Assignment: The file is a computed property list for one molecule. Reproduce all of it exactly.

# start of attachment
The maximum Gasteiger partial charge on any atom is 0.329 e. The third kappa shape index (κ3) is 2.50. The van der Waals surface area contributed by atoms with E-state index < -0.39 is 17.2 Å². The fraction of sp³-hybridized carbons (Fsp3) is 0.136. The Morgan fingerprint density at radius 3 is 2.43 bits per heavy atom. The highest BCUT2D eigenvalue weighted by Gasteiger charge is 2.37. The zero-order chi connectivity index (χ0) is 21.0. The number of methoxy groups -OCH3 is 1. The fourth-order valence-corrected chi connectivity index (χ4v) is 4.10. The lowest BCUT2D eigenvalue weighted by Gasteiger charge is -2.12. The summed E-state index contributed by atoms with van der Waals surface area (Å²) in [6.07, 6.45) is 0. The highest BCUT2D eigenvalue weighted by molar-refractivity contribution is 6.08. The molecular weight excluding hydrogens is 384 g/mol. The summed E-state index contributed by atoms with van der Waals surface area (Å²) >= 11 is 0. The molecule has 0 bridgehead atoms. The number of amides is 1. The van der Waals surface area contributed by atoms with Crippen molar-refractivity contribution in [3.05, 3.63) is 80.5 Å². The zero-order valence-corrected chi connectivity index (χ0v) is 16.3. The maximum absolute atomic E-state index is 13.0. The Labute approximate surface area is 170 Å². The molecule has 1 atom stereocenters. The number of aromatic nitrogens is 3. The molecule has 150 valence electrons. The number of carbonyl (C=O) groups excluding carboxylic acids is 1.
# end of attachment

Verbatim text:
The maximum Gasteiger partial charge on any atom is 0.329 e. The third kappa shape index (κ3) is 2.50. The van der Waals surface area contributed by atoms with E-state index < -0.39 is 17.2 Å². The fraction of sp³-hybridized carbons (Fsp3) is 0.136. The Morgan fingerprint density at radius 3 is 2.43 bits per heavy atom. The highest BCUT2D eigenvalue weighted by Gasteiger charge is 2.37. The zero-order chi connectivity index (χ0) is 21.0. The number of methoxy groups -OCH3 is 1. The fourth-order valence-corrected chi connectivity index (χ4v) is 4.10. The lowest BCUT2D eigenvalue weighted by Gasteiger charge is -2.12. The summed E-state index contributed by atoms with van der Waals surface area (Å²) in [6.07, 6.45) is 0. The highest BCUT2D eigenvalue weighted by molar-refractivity contribution is 6.08. The molecular weight excluding hydrogens is 384 g/mol. The summed E-state index contributed by atoms with van der Waals surface area (Å²) >= 11 is 0. The molecule has 0 bridgehead atoms. The number of amides is 1. The van der Waals surface area contributed by atoms with Crippen molar-refractivity contribution in [3.05, 3.63) is 80.5 Å². The zero-order valence-corrected chi connectivity index (χ0v) is 16.3. The maximum absolute atomic E-state index is 13.0. The Labute approximate surface area is 170 Å². The molecule has 1 atom stereocenters. The number of aromatic nitrogens is 3. The molecule has 150 valence electrons. The number of carbonyl (C=O) groups excluding carboxylic acids is 1.